Regina: The Frontier Centre for Public Policy and the Belgian-based Health Consumer Powerhouse today released the 3rd annual Euro-Canada Health Consumer Index (ECHCI). The Index evaluates the consumer-friendliness of Canada’s healthcare system. It compares Canada to 33 European countries by assessing the extent to which each national healthcare system meets the needs of healthcare users.
In the study, analysts from the Frontier Centre and the Health Consumer Powerhouse compare the 34 national healthcare systems across five different “sub-disciplines:” Patient Rights and Access to Information, Wait Times, Patient Outcomes, Range and Reach of Services and Access to Pharmaceuticals.
The report shows that despite high levels of government spending, healthcare in Canada is markedly less responsive to consumers’ needs than most European countries. Findings include:
- For the second straight year, the Netherlands finishes with the highest overall score on the ECHCI. As with most of the top-performing countries, the Netherlands promotes efficiency in healthcare delivery by allowing competition between insurers, and by maintaining independence between insurers and healthcare providers.
- Canada showed some signs of improvement in this year’s index. Canada made minor improvements in its score in four of the five categories of indicators, with its score remaining unchanged in the fifth category.
- The greatest weakness of Canadian healthcare remains long wait times. Wait times in Canada for diagnostic exams such as an MRI can last for months; in comparison, the typical wait time in top European countries is less than one week. Wait times for orthopaedic surgeries such as hip replacements are also much longer in Canada than in most European countries.
- Patient rights and access to information is another weak point for Canada. Bureaucratic obstacles and long waits often make it difficult for Canadians to access a second opinion about their own medical status, and patient rights are not codified in an explicit legislative guarantee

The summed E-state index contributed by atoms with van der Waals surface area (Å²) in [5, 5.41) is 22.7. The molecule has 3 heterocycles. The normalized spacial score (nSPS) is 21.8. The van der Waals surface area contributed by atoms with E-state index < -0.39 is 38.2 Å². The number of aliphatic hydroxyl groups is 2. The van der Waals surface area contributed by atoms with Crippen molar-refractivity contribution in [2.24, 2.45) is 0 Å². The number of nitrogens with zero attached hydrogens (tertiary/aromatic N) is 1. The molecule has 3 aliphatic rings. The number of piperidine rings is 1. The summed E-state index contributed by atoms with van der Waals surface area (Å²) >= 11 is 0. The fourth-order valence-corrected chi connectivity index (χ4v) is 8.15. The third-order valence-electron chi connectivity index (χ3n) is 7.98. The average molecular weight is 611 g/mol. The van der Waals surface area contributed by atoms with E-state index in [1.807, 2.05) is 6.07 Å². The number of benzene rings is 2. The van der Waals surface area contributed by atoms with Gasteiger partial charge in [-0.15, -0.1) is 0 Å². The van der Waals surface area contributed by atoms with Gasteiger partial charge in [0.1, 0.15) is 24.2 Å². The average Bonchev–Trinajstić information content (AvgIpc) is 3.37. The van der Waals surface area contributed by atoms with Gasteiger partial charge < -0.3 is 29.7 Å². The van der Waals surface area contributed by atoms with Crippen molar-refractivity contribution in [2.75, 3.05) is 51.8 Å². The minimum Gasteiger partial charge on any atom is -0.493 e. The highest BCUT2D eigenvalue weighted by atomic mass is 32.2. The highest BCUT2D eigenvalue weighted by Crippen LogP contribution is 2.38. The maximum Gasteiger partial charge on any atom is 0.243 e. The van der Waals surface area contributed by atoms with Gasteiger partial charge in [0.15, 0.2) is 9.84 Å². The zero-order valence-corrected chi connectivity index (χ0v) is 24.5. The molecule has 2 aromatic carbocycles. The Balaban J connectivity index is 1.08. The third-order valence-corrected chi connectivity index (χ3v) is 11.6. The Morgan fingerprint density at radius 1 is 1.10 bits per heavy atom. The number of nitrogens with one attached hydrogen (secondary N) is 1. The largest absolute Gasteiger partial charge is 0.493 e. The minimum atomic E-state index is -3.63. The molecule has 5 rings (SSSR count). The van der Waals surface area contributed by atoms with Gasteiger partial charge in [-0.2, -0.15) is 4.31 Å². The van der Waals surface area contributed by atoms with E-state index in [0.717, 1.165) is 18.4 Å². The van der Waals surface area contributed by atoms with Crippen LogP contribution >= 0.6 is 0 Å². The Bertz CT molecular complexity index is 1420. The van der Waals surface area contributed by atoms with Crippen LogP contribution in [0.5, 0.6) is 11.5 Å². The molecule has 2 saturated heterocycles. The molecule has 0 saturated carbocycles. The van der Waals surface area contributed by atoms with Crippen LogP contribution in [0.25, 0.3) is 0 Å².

- Access to the newest medicines is also somewhat delayed in Canada compared to Europe. It takes an average of 314 days for newly approved medicines to be entered in to provincial subsidy systems in Canada, compared to less than 150 days in countries like Ireland and Germany.
“This year’s ECHCI suggests that Canada has started to take some steps in the right direction,” says Ben Eisen, a co-author of the study. “We still have a long way to go before Canada can claim to have a world-class, healthcare system that is responsive to the needs of consumers.”
“Most importantly, Canadians still face excessively long waiting periods for care. Canada spends as much money as the top performers on healthcare like the Netherlands and Germany, but we haven’t been able to match their levels of efficiency. By looking at our own areas of relative weakness and examining European best practices, we can better understand where improvement is most needed and what sorts of reforms are likely to bring about measurable progress.”
The policy series, Euro-Canada Health Consumer Index 2010, can be found HERE.
For additional comments and/or background on the study, contact:
Policy Analyst, Frontier Centre for Public Policy